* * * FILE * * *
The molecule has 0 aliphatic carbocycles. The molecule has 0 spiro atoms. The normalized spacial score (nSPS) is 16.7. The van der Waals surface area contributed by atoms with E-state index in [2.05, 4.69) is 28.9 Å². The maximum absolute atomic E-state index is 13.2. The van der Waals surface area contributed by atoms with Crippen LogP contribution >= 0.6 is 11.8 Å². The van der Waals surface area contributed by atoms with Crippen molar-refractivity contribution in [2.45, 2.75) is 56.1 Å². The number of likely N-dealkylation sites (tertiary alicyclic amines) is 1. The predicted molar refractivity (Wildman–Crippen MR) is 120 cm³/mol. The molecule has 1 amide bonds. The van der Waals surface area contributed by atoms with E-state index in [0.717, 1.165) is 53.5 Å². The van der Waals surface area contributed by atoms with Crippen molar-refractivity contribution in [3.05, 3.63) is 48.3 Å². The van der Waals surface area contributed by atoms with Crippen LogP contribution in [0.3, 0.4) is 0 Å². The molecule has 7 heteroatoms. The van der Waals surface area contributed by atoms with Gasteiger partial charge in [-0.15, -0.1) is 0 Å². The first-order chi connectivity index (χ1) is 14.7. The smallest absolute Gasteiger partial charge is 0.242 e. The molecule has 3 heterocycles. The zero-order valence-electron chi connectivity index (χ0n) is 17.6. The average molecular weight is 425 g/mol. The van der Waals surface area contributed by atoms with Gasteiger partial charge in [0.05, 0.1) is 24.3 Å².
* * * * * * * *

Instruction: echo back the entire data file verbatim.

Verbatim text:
The molecule has 0 aliphatic carbocycles. The molecule has 0 spiro atoms. The normalized spacial score (nSPS) is 16.7. The van der Waals surface area contributed by atoms with E-state index in [2.05, 4.69) is 28.9 Å². The maximum absolute atomic E-state index is 13.2. The van der Waals surface area contributed by atoms with Crippen LogP contribution >= 0.6 is 11.8 Å². The van der Waals surface area contributed by atoms with Crippen molar-refractivity contribution in [2.45, 2.75) is 56.1 Å². The number of likely N-dealkylation sites (tertiary alicyclic amines) is 1. The predicted molar refractivity (Wildman–Crippen MR) is 120 cm³/mol. The molecule has 1 amide bonds. The van der Waals surface area contributed by atoms with E-state index in [0.717, 1.165) is 53.5 Å². The van der Waals surface area contributed by atoms with Crippen molar-refractivity contribution in [3.05, 3.63) is 48.3 Å². The van der Waals surface area contributed by atoms with Crippen LogP contribution in [0.3, 0.4) is 0 Å². The molecule has 7 heteroatoms. The van der Waals surface area contributed by atoms with Gasteiger partial charge in [-0.15, -0.1) is 0 Å². The first-order chi connectivity index (χ1) is 14.7. The smallest absolute Gasteiger partial charge is 0.242 e. The molecule has 3 heterocycles. The zero-order valence-electron chi connectivity index (χ0n) is 17.6. The average molecular weight is 425 g/mol. The van der Waals surface area contributed by atoms with Gasteiger partial charge in [0.05, 0.1) is 24.3 Å².